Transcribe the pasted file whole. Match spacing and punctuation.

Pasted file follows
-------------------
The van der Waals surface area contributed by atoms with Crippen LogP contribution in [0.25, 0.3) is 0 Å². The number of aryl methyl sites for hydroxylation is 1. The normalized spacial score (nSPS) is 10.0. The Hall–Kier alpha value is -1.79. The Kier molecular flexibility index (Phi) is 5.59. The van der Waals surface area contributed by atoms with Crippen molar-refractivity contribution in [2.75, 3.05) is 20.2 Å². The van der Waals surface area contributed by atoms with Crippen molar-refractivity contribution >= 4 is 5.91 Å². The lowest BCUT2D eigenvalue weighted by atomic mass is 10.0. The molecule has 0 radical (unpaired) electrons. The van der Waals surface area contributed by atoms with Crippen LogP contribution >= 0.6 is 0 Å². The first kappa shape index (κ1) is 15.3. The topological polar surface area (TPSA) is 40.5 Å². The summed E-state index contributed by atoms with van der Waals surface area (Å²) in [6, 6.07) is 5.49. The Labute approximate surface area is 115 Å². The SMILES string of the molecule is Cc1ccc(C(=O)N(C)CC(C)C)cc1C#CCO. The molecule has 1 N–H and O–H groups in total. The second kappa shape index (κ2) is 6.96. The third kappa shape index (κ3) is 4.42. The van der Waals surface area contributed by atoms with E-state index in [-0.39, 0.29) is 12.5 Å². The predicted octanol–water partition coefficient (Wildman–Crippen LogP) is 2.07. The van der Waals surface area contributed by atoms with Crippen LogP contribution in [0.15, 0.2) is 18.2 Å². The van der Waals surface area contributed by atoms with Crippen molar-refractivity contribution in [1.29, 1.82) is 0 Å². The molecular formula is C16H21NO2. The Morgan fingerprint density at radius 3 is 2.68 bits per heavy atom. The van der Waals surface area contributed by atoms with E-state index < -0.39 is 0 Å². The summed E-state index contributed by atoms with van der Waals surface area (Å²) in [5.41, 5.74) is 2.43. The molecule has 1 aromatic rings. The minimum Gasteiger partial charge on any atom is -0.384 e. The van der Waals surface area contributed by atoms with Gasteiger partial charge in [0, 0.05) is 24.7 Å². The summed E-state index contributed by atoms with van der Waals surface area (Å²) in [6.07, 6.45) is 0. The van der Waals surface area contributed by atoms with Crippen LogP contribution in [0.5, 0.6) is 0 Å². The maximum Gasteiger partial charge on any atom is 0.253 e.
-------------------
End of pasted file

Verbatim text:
The van der Waals surface area contributed by atoms with Crippen LogP contribution in [0.25, 0.3) is 0 Å². The number of aryl methyl sites for hydroxylation is 1. The normalized spacial score (nSPS) is 10.0. The Hall–Kier alpha value is -1.79. The Kier molecular flexibility index (Phi) is 5.59. The van der Waals surface area contributed by atoms with Crippen molar-refractivity contribution in [2.75, 3.05) is 20.2 Å². The van der Waals surface area contributed by atoms with Crippen molar-refractivity contribution >= 4 is 5.91 Å². The lowest BCUT2D eigenvalue weighted by atomic mass is 10.0. The molecule has 0 radical (unpaired) electrons. The van der Waals surface area contributed by atoms with Crippen LogP contribution >= 0.6 is 0 Å². The first kappa shape index (κ1) is 15.3. The topological polar surface area (TPSA) is 40.5 Å². The summed E-state index contributed by atoms with van der Waals surface area (Å²) in [6, 6.07) is 5.49. The Labute approximate surface area is 115 Å². The SMILES string of the molecule is Cc1ccc(C(=O)N(C)CC(C)C)cc1C#CCO. The molecule has 1 N–H and O–H groups in total. The second kappa shape index (κ2) is 6.96. The third kappa shape index (κ3) is 4.42. The van der Waals surface area contributed by atoms with E-state index in [-0.39, 0.29) is 12.5 Å². The predicted octanol–water partition coefficient (Wildman–Crippen LogP) is 2.07. The van der Waals surface area contributed by atoms with Crippen LogP contribution in [0.15, 0.2) is 18.2 Å². The van der Waals surface area contributed by atoms with Crippen molar-refractivity contribution in [1.29, 1.82) is 0 Å². The molecular formula is C16H21NO2. The Morgan fingerprint density at radius 3 is 2.68 bits per heavy atom. The van der Waals surface area contributed by atoms with E-state index < -0.39 is 0 Å². The summed E-state index contributed by atoms with van der Waals surface area (Å²) in [5.41, 5.74) is 2.43. The molecule has 1 aromatic rings. The minimum Gasteiger partial charge on any atom is -0.384 e. The van der Waals surface area contributed by atoms with Gasteiger partial charge in [0, 0.05) is 24.7 Å². The summed E-state index contributed by atoms with van der Waals surface area (Å²) in [6.07, 6.45) is 0. The van der Waals surface area contributed by atoms with Crippen LogP contribution in [0.5, 0.6) is 0 Å². The maximum Gasteiger partial charge on any atom is 0.253 e.